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Clean Slates of Possibilities or Endless Piles of Heaviness?

Clean Slates of Possibilities or Endless Piles of Heaviness?

Sheets of frozen white driven by cutting wind kept my snow-loving son indoors. By late afternoon, the worst moved past. Glittering flecks blew from drift to drift, tiny razor shards of snow bit into anyone brave enough to challenge the outdoors. My husband shrugged into his marshmallow puffed coat, scarf, and hat to make a trek into the front yard where a buried sidewalk needed clearing.

Our son, my husband’s little shadow scurried to pull on boots and insulate himself with layers of warmth, eager to step into the winter wonderland. I helped stuff him in and zipper him up. He talked of snowmen, and snowballs already rolled through his mind while I jerked mittens onto tiny hands. Together we opened the door. Brittle cold chased away all the accumulated coziness inside. I heard an intake of breath like a tiny gasp from the freezing slap across my little boy’s cheeks. I glanced down to see his short hesitation turn into enthusiasm and away he went.

Watching through the window, his bundled figure was dwarfed against sculpted hills and valleys. They dazzled pure and brilliant like whipped cream on hot chocolate. With each step he lifted his leg so high it nearly toppled him. I watched him reach far and nearly plant himself in a half-split. I saw the awkward toil of boy versus deep snow and wondered why he didn’t just plow through. But, as I watched, I realized what he was doing.

He was following his father’s footsteps.

Another new year can either look like an un-marred sparkling blank slate of possibilities, or an endless pile of heaviness waiting for shoveling. Surviving the holidays is one thing, gearing up for a New Year is another, almost like a little boy trying to stretch short legs to fill steps too far apart.

Moms and dads, as you look ahead to the pile of twelve months, gird your loins. There is a heap of stuff ahead.

Now listen, you who say, ‘Today or tomorrow we will go to this or that city, spend a year there, carry on business and make money.’ Why, you do not even know what will happen tomorrow. What is your life? You are a mist that appears for a little while and then vanishes.” James 4:13-14; NIV

I’m pretty sure James, the brother of Jesus, had no objection to planning and goal setting. He wasn’t trying to thwart organization, but rather put life into perspective as a follower of Jesus. He recognized arrogance often underlies resolutions.

The most counter-cultural and seemingly counterproductive action may be the most beneficial. Put the year ahead on pause at the starting block.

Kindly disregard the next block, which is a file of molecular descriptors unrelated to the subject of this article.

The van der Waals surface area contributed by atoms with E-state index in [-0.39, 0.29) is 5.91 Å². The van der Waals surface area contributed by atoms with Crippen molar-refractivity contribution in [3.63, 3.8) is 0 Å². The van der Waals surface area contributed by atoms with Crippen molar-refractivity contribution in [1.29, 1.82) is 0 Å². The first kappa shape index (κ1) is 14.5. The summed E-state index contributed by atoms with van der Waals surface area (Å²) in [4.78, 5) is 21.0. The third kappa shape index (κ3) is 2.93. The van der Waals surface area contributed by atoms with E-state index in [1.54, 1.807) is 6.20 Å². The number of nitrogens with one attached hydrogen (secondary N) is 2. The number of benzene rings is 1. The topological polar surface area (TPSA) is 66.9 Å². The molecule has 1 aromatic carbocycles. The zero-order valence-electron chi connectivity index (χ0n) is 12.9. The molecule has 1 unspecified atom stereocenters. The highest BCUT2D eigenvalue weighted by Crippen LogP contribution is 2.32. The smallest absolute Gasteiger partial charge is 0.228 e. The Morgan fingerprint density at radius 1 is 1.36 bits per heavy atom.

Take time apart for humble intentional submission. God in His Sovereignty holds time and moves it toward His purpose. He desires our steps to be in tune with His and our plans to reflect His will.

Evaluate your walk with God throughout the past year and consider how to follow God more closely in the next. Plan ahead for times of spiritual reflection and renewal. Like a child putting his foot into the imprint of his father, we lead by example.

Instead, you ought to say, ‘If it is the Lord’s will, we will live and do this or that.’” James 4:15; NIV

Before you get out the planners and calendars, take time at the feet of One who holds your future. Search the Word and seek His desires. Step carefully into His plans and then follow His lead.

The spiritual import of our plans is foundational.

A year in a child’s life is a long stride, but to see children walking in their Heavenly Father’s footsteps is a precious sight.

By: Sylvia Schroeder serves in Women’s Care at Avant Ministries. Mom to four, grandma to 14, and wife to her one and only love, she enjoys writing about all of them. Find her blog at When the House is Quiet. Like her Facebook page or follow her on twitter.

Join us at www.just18summers.com for our parenting blog each Monday-Friday and for info about the Just 18 Summers novel.

2 Comments

  1. Such a needed reminder, as I am a planner and love to forge ahead with my plans. Many days I even forget to pray about them. I have learned, however, how much easier it is when my plans fall apart if I have prayed in advance about it all. Then I can hold my plans loosely and trust God with it all!

  2. Ms. Sylvia, Enjoyed your post, but couldn’t get past the image of your son trying to follow along in his daddy’s footsteps. Isn’t that exactly what each of us who claim Christianity be attempting to do? Loved, loved, loved the imagery of your post ma’am. God’s blessings.

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